Buckminster Fuller and World Game at University of Detroit 1970

“the most important fact about spaceship earth: an instruction book didn’t come with it.” R. Buckminster Fuller

The World Game was an educational exercise in planning a more equitable and efficient  distribution of the worlds resources among all people. It was conceived and designed by Buckminster Fuller, who served as a visiting professor at U. of D.  for a year in the School of Architecture. Students could could earn up to eight credits as a graduate or undergraduate in the biology, sociology and education departments. At U. of D. the students centered their efforts in solving pollution and urban problems facing the universe. As part of a freshman semester project, U. of D. architecture students constructed a geodesic dome which was then turned into a World Game center.

Students used research materials that Buckminster Fuller had been gathering for 50 years.  The players accessed the World Resource Inventory at a computerized facility at the Edwardsville campus of Southern Illinois University. It included information from geography, meteorology, minerology, physics, chemistry, biology, psychology, sociology, anthropology, and ecology. (You have to remember-there was no such thing as the internet to use at this time)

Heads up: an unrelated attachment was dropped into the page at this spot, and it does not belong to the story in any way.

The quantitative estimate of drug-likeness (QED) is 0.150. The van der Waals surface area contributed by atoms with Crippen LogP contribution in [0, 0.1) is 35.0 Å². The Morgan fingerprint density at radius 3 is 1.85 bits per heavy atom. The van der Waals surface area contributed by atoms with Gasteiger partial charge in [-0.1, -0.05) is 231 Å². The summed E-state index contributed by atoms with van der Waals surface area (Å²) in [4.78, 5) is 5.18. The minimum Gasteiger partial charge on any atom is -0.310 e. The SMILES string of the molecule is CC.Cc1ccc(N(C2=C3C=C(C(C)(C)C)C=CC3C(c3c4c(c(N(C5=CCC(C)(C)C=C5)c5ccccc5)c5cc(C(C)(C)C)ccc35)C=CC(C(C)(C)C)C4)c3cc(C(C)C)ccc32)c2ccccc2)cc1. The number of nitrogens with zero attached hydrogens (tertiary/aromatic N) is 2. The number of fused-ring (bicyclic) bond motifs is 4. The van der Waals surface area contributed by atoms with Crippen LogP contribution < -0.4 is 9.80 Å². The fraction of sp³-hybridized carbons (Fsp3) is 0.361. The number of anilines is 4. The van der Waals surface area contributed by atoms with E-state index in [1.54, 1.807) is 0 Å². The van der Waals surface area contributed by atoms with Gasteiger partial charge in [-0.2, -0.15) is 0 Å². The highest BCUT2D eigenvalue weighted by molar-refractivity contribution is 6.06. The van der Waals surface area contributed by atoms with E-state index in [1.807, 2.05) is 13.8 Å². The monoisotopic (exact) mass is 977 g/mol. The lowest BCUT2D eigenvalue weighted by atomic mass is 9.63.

Buckminster Fuller answers a student’s question on the implications of design.

In spite of the initial enthusiasm for the program, it did not survive after the first year at the University of Detroit. Plans to have a summer course failed-no students signed up. In addition to financial problems, there was a debate over the academic value of the course. When the World Game course was cancelled in 1971,  it was moved to Duns Scotus, a very small college of about 60 students, run for primarily Franciscan brothers and priests. The geodesic dome was demolished.

From Wikipedia: In 2001, a for-profit educational company named o.s. Earth, Inc. purchased the principal assets of the World Game Institute and has been offering a Global Simulation Workshop that is a ‘direct descendant of Buckminster Fuller’s famous World Game.